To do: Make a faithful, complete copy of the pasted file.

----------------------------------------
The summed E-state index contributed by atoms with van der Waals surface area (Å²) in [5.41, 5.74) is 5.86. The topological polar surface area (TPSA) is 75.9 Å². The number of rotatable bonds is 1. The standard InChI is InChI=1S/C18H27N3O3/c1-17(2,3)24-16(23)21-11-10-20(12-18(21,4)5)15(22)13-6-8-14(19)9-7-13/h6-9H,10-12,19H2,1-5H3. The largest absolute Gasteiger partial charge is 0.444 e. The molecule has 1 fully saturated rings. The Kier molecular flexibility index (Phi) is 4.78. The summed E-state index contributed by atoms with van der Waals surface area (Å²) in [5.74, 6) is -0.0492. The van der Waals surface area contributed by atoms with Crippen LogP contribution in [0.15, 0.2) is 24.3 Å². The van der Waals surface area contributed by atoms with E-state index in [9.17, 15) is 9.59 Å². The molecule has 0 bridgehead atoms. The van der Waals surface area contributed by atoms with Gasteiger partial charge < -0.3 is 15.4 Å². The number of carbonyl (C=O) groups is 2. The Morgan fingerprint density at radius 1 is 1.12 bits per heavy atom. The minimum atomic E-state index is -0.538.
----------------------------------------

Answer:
The summed E-state index contributed by atoms with van der Waals surface area (Å²) in [5.41, 5.74) is 5.86. The topological polar surface area (TPSA) is 75.9 Å². The number of rotatable bonds is 1. The standard InChI is InChI=1S/C18H27N3O3/c1-17(2,3)24-16(23)21-11-10-20(12-18(21,4)5)15(22)13-6-8-14(19)9-7-13/h6-9H,10-12,19H2,1-5H3. The largest absolute Gasteiger partial charge is 0.444 e. The molecule has 1 fully saturated rings. The Kier molecular flexibility index (Phi) is 4.78. The summed E-state index contributed by atoms with van der Waals surface area (Å²) in [5.74, 6) is -0.0492. The van der Waals surface area contributed by atoms with Crippen LogP contribution in [0.15, 0.2) is 24.3 Å². The van der Waals surface area contributed by atoms with E-state index in [9.17, 15) is 9.59 Å². The molecule has 0 bridgehead atoms. The van der Waals surface area contributed by atoms with Gasteiger partial charge < -0.3 is 15.4 Å². The number of carbonyl (C=O) groups is 2. The Morgan fingerprint density at radius 1 is 1.12 bits per heavy atom. The minimum atomic E-state index is -0.538.